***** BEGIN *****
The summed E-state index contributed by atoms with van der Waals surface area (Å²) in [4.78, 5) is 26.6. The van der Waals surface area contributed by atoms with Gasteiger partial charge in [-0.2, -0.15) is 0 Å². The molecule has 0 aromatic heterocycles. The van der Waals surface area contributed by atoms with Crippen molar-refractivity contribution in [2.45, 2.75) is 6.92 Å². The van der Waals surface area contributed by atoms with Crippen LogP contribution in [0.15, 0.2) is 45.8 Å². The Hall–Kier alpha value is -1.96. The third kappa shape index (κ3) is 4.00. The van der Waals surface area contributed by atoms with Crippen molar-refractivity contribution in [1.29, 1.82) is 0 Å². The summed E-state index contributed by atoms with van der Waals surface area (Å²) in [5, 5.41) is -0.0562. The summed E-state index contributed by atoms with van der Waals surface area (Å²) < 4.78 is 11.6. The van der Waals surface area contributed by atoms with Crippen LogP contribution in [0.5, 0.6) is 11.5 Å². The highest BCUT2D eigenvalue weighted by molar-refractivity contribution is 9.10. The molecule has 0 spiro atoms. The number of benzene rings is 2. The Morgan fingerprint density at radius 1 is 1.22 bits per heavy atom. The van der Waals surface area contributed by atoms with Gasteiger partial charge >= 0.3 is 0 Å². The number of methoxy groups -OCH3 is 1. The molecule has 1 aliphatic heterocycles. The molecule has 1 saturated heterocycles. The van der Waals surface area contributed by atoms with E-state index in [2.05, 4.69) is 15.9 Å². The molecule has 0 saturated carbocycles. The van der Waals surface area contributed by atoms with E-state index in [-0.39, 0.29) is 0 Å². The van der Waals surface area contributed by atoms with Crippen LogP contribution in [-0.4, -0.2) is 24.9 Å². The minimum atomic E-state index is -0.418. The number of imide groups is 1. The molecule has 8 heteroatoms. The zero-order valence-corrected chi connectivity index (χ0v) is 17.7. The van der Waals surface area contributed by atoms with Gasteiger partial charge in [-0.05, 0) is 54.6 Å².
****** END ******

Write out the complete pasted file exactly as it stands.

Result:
The summed E-state index contributed by atoms with van der Waals surface area (Å²) in [4.78, 5) is 26.6. The van der Waals surface area contributed by atoms with Gasteiger partial charge in [-0.2, -0.15) is 0 Å². The molecule has 0 aromatic heterocycles. The van der Waals surface area contributed by atoms with Crippen molar-refractivity contribution in [2.45, 2.75) is 6.92 Å². The van der Waals surface area contributed by atoms with Crippen LogP contribution in [0.15, 0.2) is 45.8 Å². The Hall–Kier alpha value is -1.96. The third kappa shape index (κ3) is 4.00. The van der Waals surface area contributed by atoms with Crippen molar-refractivity contribution in [1.29, 1.82) is 0 Å². The summed E-state index contributed by atoms with van der Waals surface area (Å²) in [5, 5.41) is -0.0562. The summed E-state index contributed by atoms with van der Waals surface area (Å²) < 4.78 is 11.6. The van der Waals surface area contributed by atoms with Crippen LogP contribution in [0.5, 0.6) is 11.5 Å². The highest BCUT2D eigenvalue weighted by molar-refractivity contribution is 9.10. The molecule has 0 spiro atoms. The number of benzene rings is 2. The Morgan fingerprint density at radius 1 is 1.22 bits per heavy atom. The van der Waals surface area contributed by atoms with Gasteiger partial charge >= 0.3 is 0 Å². The number of methoxy groups -OCH3 is 1. The molecule has 1 aliphatic heterocycles. The molecule has 1 saturated heterocycles. The van der Waals surface area contributed by atoms with E-state index in [2.05, 4.69) is 15.9 Å². The molecule has 0 saturated carbocycles. The van der Waals surface area contributed by atoms with E-state index in [-0.39, 0.29) is 0 Å². The van der Waals surface area contributed by atoms with Crippen LogP contribution in [-0.4, -0.2) is 24.9 Å². The minimum atomic E-state index is -0.418. The number of imide groups is 1. The molecule has 8 heteroatoms. The zero-order valence-corrected chi connectivity index (χ0v) is 17.7. The van der Waals surface area contributed by atoms with Gasteiger partial charge in [-0.05, 0) is 54.6 Å².